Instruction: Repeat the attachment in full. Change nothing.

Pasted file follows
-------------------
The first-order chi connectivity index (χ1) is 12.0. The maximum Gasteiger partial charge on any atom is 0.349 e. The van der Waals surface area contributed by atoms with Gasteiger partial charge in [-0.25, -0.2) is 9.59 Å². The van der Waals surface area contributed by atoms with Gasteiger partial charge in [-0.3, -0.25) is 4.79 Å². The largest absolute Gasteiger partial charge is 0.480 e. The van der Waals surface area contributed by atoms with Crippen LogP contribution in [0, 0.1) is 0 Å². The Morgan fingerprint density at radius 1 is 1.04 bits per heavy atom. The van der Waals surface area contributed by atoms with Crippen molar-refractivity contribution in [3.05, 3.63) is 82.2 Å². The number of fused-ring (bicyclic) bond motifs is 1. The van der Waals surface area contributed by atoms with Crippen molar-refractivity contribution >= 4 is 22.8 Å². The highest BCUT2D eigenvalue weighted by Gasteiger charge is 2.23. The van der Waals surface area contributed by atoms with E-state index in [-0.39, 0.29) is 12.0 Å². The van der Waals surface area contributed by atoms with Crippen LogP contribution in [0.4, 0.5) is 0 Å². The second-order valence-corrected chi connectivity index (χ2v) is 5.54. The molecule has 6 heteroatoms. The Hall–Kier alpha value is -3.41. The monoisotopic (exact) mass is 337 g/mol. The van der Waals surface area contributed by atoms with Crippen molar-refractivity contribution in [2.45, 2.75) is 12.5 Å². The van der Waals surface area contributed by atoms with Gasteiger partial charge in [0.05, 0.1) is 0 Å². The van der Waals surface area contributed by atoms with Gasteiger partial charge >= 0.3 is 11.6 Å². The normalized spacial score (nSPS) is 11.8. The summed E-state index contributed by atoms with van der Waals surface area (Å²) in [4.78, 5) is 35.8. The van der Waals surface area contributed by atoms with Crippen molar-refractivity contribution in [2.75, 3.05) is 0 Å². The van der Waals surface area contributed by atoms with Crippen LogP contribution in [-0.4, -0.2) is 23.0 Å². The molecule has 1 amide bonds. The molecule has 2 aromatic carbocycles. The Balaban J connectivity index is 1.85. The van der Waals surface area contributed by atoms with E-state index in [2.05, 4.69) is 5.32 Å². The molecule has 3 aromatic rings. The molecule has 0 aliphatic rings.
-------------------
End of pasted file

The first-order chi connectivity index (χ1) is 12.0. The maximum Gasteiger partial charge on any atom is 0.349 e. The van der Waals surface area contributed by atoms with Gasteiger partial charge in [-0.25, -0.2) is 9.59 Å². The van der Waals surface area contributed by atoms with Gasteiger partial charge in [-0.3, -0.25) is 4.79 Å². The largest absolute Gasteiger partial charge is 0.480 e. The van der Waals surface area contributed by atoms with Crippen LogP contribution in [0, 0.1) is 0 Å². The Morgan fingerprint density at radius 1 is 1.04 bits per heavy atom. The van der Waals surface area contributed by atoms with Crippen molar-refractivity contribution in [3.05, 3.63) is 82.2 Å². The number of fused-ring (bicyclic) bond motifs is 1. The van der Waals surface area contributed by atoms with Crippen molar-refractivity contribution >= 4 is 22.8 Å². The highest BCUT2D eigenvalue weighted by Gasteiger charge is 2.23. The van der Waals surface area contributed by atoms with E-state index in [-0.39, 0.29) is 12.0 Å². The van der Waals surface area contributed by atoms with Crippen LogP contribution in [0.4, 0.5) is 0 Å². The second-order valence-corrected chi connectivity index (χ2v) is 5.54. The molecule has 6 heteroatoms. The Hall–Kier alpha value is -3.41. The monoisotopic (exact) mass is 337 g/mol. The van der Waals surface area contributed by atoms with Crippen molar-refractivity contribution in [2.45, 2.75) is 12.5 Å². The van der Waals surface area contributed by atoms with Gasteiger partial charge in [0.05, 0.1) is 0 Å². The van der Waals surface area contributed by atoms with Gasteiger partial charge >= 0.3 is 11.6 Å². The normalized spacial score (nSPS) is 11.8. The summed E-state index contributed by atoms with van der Waals surface area (Å²) in [4.78, 5) is 35.8. The van der Waals surface area contributed by atoms with Crippen molar-refractivity contribution in [2.75, 3.05) is 0 Å². The van der Waals surface area contributed by atoms with Crippen LogP contribution in [-0.4, -0.2) is 23.0 Å². The molecule has 1 amide bonds. The molecule has 2 aromatic carbocycles. The Balaban J connectivity index is 1.85. The van der Waals surface area contributed by atoms with E-state index in [2.05, 4.69) is 5.32 Å². The molecule has 3 aromatic rings. The molecule has 0 aliphatic rings.